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Scott v. Sollie

United States District Court, S.D. Mississippi, Northern Division

January 14, 2019

DIAMONTE DERON SCOTT PETITIONER
v.
BILLY SOLLIE RESPONDENT

          REPORT AND RECOMMENDATION

          JOHN C. GARGIULO UNITED STATES MAGISTRATE JUDGE.

         BEFORE THE COURT is the pro se Petition of Diamonte Deron Scott for Writ of Habeas Corpus pursuant to 28 U.S.C. § 2241 (ECF No. 1). At the time the Petition was filed, Scott was a pretrial detainee at the Lauderdale County Detention Facility in Meridian, Mississippi. He seeks the dismissal of his charges for murder and attempted murder (ECF Nos. 1 & 11-1). Respondent Billy Sollie, the Sheriff of Lauderdale County, Mississippi, filed a Motion to Dismiss (ECF No. 11), asserting that the Scott has failed to state a claim upon which relief may be granted, and a Supplement to the Motion to Dismiss (ECF No. 15), asserting that Scott's Petition has been rendered moot. Scott has not responded to the Motion to Dismiss, nor has he responded to the Court's Order to Show Cause (ECF No. 13), which was returned as undeliverable (ECF No. 14). Having considered the submissions of the parties and relevant legal authority, the undersigned United States Magistrate Judge recommends that Respondent's Motion to Dismiss be granted.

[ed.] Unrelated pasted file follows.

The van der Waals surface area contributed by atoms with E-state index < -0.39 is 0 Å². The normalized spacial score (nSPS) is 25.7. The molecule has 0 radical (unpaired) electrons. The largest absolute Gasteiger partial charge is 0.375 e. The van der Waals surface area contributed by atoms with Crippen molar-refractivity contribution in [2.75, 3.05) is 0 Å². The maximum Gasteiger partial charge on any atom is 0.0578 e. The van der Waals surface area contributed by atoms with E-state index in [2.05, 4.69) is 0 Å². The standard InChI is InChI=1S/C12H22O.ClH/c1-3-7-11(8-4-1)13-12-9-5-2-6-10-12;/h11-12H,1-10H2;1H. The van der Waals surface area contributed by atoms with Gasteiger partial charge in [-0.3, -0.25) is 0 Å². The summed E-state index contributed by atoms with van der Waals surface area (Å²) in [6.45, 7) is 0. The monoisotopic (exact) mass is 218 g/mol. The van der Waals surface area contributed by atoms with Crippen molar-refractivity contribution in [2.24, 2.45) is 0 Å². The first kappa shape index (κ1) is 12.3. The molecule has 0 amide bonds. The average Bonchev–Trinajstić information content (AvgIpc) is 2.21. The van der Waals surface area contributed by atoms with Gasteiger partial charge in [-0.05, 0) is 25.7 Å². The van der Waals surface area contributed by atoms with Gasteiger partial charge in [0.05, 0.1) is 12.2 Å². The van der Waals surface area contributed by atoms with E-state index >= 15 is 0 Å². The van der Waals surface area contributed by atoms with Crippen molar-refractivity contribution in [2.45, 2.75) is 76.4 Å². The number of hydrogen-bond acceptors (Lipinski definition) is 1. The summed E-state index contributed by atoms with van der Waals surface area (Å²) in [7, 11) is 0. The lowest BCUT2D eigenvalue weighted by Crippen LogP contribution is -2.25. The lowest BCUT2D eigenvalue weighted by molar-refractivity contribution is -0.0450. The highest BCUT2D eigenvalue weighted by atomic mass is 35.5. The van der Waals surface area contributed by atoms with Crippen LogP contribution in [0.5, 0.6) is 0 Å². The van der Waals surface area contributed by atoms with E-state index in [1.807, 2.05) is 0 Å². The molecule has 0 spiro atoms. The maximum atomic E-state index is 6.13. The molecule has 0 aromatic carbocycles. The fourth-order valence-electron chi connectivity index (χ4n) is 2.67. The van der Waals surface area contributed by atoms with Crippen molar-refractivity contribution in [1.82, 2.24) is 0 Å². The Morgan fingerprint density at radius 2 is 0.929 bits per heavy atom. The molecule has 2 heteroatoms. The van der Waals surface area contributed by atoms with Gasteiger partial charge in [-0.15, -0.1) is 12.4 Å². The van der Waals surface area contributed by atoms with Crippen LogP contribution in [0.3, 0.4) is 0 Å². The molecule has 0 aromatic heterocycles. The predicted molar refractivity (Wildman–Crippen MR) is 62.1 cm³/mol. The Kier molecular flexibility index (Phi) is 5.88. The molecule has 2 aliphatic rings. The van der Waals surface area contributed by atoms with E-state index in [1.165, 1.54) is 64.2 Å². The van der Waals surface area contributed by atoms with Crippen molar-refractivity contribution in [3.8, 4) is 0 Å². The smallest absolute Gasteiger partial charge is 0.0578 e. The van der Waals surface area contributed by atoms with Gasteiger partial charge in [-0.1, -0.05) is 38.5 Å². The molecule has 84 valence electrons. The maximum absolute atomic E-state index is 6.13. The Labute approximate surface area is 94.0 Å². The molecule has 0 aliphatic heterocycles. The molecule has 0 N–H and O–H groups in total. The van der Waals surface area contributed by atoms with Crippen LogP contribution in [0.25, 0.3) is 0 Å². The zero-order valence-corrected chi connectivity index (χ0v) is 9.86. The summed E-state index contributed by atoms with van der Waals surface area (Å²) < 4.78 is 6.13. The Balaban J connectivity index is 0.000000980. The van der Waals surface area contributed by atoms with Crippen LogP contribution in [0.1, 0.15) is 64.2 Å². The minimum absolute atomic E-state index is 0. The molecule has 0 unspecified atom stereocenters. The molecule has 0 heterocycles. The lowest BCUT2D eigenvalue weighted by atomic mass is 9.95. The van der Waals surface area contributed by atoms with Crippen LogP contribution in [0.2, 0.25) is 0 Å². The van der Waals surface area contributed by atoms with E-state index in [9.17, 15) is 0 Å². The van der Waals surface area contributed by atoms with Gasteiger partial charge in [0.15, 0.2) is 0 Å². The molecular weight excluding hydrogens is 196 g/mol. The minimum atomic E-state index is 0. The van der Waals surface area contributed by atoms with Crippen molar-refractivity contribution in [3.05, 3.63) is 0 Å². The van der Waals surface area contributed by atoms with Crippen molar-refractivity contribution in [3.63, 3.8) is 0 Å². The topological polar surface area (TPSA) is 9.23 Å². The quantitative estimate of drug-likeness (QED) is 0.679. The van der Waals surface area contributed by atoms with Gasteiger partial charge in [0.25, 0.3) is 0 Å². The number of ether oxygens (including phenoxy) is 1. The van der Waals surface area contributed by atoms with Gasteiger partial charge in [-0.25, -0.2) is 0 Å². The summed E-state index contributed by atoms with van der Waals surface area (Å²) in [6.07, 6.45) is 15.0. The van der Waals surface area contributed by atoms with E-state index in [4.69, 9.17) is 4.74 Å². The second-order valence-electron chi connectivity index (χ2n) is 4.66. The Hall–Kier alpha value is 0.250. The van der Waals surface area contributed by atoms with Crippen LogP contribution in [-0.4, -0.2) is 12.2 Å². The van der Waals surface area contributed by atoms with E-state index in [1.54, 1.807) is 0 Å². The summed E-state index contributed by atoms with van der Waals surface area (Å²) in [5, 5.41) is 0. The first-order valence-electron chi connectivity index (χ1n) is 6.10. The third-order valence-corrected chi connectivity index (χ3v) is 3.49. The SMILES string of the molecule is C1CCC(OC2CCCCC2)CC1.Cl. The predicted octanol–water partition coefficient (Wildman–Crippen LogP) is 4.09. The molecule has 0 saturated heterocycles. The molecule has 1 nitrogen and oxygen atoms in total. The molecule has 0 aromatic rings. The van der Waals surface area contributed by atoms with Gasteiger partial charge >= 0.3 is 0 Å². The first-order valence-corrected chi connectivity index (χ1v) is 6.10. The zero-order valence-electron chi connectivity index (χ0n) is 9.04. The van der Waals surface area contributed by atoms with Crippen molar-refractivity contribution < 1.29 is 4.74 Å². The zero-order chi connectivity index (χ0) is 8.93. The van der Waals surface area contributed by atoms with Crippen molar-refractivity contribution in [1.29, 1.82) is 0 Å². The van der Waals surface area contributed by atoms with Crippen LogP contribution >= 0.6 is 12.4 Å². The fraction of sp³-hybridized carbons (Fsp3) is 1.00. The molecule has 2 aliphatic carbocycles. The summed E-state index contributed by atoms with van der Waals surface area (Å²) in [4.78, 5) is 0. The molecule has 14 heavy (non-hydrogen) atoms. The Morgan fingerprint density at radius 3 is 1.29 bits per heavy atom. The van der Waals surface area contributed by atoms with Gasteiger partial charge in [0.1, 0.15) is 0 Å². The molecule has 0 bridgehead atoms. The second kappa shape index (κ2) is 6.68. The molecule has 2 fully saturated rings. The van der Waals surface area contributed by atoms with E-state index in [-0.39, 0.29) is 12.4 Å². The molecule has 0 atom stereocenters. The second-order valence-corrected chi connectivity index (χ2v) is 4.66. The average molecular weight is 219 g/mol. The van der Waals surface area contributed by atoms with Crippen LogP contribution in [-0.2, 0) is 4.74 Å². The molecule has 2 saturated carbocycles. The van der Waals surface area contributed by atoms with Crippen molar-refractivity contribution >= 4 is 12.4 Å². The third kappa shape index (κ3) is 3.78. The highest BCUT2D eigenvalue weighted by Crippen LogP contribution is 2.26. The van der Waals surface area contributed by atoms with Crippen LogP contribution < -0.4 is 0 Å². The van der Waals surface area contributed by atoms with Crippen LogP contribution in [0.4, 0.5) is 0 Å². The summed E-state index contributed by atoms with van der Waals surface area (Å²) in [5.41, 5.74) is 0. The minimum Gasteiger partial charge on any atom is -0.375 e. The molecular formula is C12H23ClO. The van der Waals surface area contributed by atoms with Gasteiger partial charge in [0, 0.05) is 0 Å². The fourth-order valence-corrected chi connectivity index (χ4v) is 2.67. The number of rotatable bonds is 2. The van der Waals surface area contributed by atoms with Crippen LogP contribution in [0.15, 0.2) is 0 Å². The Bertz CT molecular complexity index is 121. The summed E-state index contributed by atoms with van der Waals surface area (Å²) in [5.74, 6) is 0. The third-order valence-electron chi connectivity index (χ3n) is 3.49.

BACKGROUND

         Scott was arrested in September 2016 on charges of murder and attempted murder (ECF Nos. 1, 11, & 11-5). He filed his Petition on June 19, 2018, but he originally filed it as a Petition under 28 U.S.C. § 2254 (ECF No. 1). However, because he is challenging his pre-trial detention, the Court has construed it as a request for relief under 28 U.S.C. § 2241 (ECF No. 3).[1] At the time of his Petition, he alleged that he had been incarcerated for twenty-one months without an indictment in violation of his right to due process, his right to an attorney, and the prohibition on cruel and unusual punishment. The only relief Petitioner seeks is a dismissal of the murder and attempted murder charges (ECF No. 1).